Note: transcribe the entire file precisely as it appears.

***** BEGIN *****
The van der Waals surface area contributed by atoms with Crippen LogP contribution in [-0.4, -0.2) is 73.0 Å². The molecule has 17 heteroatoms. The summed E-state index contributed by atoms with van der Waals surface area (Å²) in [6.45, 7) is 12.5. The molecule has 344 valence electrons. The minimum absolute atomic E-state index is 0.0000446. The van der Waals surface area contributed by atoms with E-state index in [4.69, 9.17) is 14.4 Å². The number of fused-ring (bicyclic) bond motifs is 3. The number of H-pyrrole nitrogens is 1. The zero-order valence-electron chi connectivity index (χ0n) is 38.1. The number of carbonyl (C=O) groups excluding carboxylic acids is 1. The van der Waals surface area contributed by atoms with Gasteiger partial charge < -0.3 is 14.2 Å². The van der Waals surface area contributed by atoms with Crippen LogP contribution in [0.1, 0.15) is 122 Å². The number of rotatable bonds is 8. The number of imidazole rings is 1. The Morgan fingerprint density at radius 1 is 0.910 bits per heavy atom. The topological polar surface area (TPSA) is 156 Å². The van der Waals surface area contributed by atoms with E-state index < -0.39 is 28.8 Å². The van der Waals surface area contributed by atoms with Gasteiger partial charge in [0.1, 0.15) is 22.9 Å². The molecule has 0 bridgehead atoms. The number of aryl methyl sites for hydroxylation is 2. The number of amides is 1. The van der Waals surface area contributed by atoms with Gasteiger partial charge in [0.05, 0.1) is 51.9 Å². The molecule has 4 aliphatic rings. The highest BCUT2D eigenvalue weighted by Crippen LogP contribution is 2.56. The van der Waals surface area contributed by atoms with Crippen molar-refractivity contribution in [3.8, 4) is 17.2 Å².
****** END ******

The van der Waals surface area contributed by atoms with Crippen LogP contribution in [-0.4, -0.2) is 73.0 Å². The molecule has 17 heteroatoms. The summed E-state index contributed by atoms with van der Waals surface area (Å²) in [6.45, 7) is 12.5. The molecule has 344 valence electrons. The minimum absolute atomic E-state index is 0.0000446. The van der Waals surface area contributed by atoms with E-state index in [4.69, 9.17) is 14.4 Å². The number of fused-ring (bicyclic) bond motifs is 3. The number of H-pyrrole nitrogens is 1. The zero-order valence-electron chi connectivity index (χ0n) is 38.1. The number of carbonyl (C=O) groups excluding carboxylic acids is 1. The van der Waals surface area contributed by atoms with Gasteiger partial charge < -0.3 is 14.2 Å². The van der Waals surface area contributed by atoms with Crippen LogP contribution in [0.1, 0.15) is 122 Å². The number of rotatable bonds is 8. The number of imidazole rings is 1. The Morgan fingerprint density at radius 1 is 0.910 bits per heavy atom. The topological polar surface area (TPSA) is 156 Å². The van der Waals surface area contributed by atoms with E-state index < -0.39 is 28.8 Å². The van der Waals surface area contributed by atoms with Gasteiger partial charge in [0.1, 0.15) is 22.9 Å². The molecule has 0 bridgehead atoms. The number of aryl methyl sites for hydroxylation is 2. The number of amides is 1. The van der Waals surface area contributed by atoms with Gasteiger partial charge in [0.05, 0.1) is 51.9 Å². The molecule has 4 aliphatic rings. The highest BCUT2D eigenvalue weighted by Crippen LogP contribution is 2.56. The van der Waals surface area contributed by atoms with Crippen molar-refractivity contribution in [3.8, 4) is 17.2 Å².